- 16 February 2022
- 6 min read
Do Newly Qualified Nurses Receive Enough Support?Subscribe To Advice
Newly Registered Nurses (NRNs) feel they are being left with insufficient support in their first roles according to a Nursing Times survey.
84% of Nurses responding to the survey said they thought the transition into newly registered Nursing practice had become increasingly challenging over the past two years.
Similarly, 4 out of 5 Nursing students thought their progression into the workforce would be harder than it previously had been due to Covid-19.
Nurses recounted being left in charge of wards within weeks of qualifying. The absence of support caused some to leave either their posts or the profession entirely. For others, it proved detrimental to their mental health and confidence. The phrase “thrown in at the deep end” was used by respondents repeatedly.
One Nurse recalled: “Covid-19 made an already challenging environment and transition dire. We are thrown into the deep end and expected to swim. It is unbelievably stressful. I am considering quitting Nursing altogether after only two years. My physical and mental health have suffered tremendously.”
Do you think that Newly Registered Nurses were sufficiently supported prior to COVID, or have the difficulties and demands of the pandemic merely exacerbated an already unsatisfactory situation?
Also, opportunities for study and training had been moved online or cancelled due to Covid-19 Nurses testified. A number of NRNs had their preceptorship programmes cut completely.
The aim of preceptorship is to provide structured support to newly registered practitioners, to assist in their transition from student to professional, and help build their confidence and reinforce their learning.
Stuart Tuckwood, Unison’s chief Nursing officer stated that the union was receiving reports from people involved in Nursing education and practice that they were “increasingly concerned by the challenges of transitioning into registered practice.”
Some of those replying to the survey considered preceptorship to be of even greater value given the challenges they had faced while studying during the pandemic.
One student said: “I have only had experience of placement during Covid-19 and feel that I haven’t had the opportunities so far to…gain confidence or experience in clinical skills.”
Will this lack of clinical skill development during the early stages of a Nurse’s career prove a permanent inhibitor on their professional development and career trajectory?
Just over 60% of Nurse respondents said they were offered a preceptorship programme when they qualified. Worryingly, only 43% felt they were given sufficient time to benefit from it.
One respondent explained the situation, saying: “If services are understaffed, clinical care will always be prioritised over the experiences of Newly Qualified Nurses. Practically every service is understaffed.”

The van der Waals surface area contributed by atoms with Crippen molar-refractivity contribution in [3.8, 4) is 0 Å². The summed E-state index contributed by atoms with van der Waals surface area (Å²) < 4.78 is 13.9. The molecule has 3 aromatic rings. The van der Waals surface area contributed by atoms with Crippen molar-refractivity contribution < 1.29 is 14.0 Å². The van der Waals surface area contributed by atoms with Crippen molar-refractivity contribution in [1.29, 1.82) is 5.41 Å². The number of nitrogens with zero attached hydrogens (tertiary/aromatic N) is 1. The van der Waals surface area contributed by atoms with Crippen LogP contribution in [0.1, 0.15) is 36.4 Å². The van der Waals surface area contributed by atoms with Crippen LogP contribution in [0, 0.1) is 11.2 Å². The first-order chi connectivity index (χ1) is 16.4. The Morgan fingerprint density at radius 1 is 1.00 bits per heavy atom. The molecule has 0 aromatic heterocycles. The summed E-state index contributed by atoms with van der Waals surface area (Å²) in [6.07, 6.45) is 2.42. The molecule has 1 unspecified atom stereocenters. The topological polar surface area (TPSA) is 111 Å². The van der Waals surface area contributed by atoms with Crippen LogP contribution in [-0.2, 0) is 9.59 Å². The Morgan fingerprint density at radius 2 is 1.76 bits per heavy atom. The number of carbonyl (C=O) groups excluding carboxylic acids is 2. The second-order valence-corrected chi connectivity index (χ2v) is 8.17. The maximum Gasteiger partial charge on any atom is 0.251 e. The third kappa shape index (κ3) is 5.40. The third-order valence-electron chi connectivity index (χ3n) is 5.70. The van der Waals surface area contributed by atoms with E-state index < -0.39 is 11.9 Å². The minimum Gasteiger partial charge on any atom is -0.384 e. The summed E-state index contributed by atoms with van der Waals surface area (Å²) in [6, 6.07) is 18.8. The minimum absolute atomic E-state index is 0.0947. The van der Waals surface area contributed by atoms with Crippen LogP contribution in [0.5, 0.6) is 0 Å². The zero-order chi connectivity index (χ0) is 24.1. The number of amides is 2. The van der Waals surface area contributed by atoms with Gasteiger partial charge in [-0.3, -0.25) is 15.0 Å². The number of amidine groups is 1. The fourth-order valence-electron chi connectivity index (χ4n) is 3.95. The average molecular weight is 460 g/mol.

Will it turn out to have been short-sighted to allow preceptorship to be negatively impacted during the pandemic, given ongoing retention issues and seemingly structural staff shortages in the health sector?
Or do workplace pressures resulting from understaffing mean that other considerations inevitably become secondary?
62% of the more than 800 students who took part in the survey said they expected to receive a preceptorship programme when they joined the workforce.
One Nursing student said they would not consider a job offer that didn’t include preceptorship, stating: “I believe this transition period from Student Nurse to independent practitioner is a crucial time in which I will require support and guidance, as I build my confidence in becoming an autonomous and independent Nurse. I also think that preceptorship [programmes] are essential in promoting safe practice and patient safety.”
Although currently at the discretion of the employer, the benefits of preceptorship can include improved recruitment and retention.
“Preceptorship plays a key role in retention by setting in place a structure to support newly qualified professionals, allowing them to translate their knowledge into everyday practice, grow in confidence and have the best possible start in their careers,” said Desiree Cox, national preceptorship programme lead.
Over 90% of Student and Registered Nurses who took part in the survey indicated they wanted to see it to become compulsory for employers to provide a preceptorship programme to Newly Registered Nurses.
Do you agree? Should preceptorship be a mandatory requirement for employers of Newly Registered Nurses?
Some workplaces may also give supernumerary status to new Nurses during their first few weeks, meaning that they will not be counted as part of the essential staffing numbers.
One Community Nurse who qualified in October 2020 said that by their third day of work they were left as the sole Nurse available and in charge of a team of eight people. This despite being promised supernumerary status for a month. On top of which, their preceptorship was subsequently cancelled as a result of Covid-19.
When asked, most Nurses (88%) and students (90%) said in the survey that they thought Newly Registered Nurses should be offered supernumerary status for a fixed period of time in their first roles.
Should supernumerary status be automatic for new Nurses, so they can adjust to their professional roles in a measured fashion, and not be subject to the uncertainties and variations of contemporary staffing demands?
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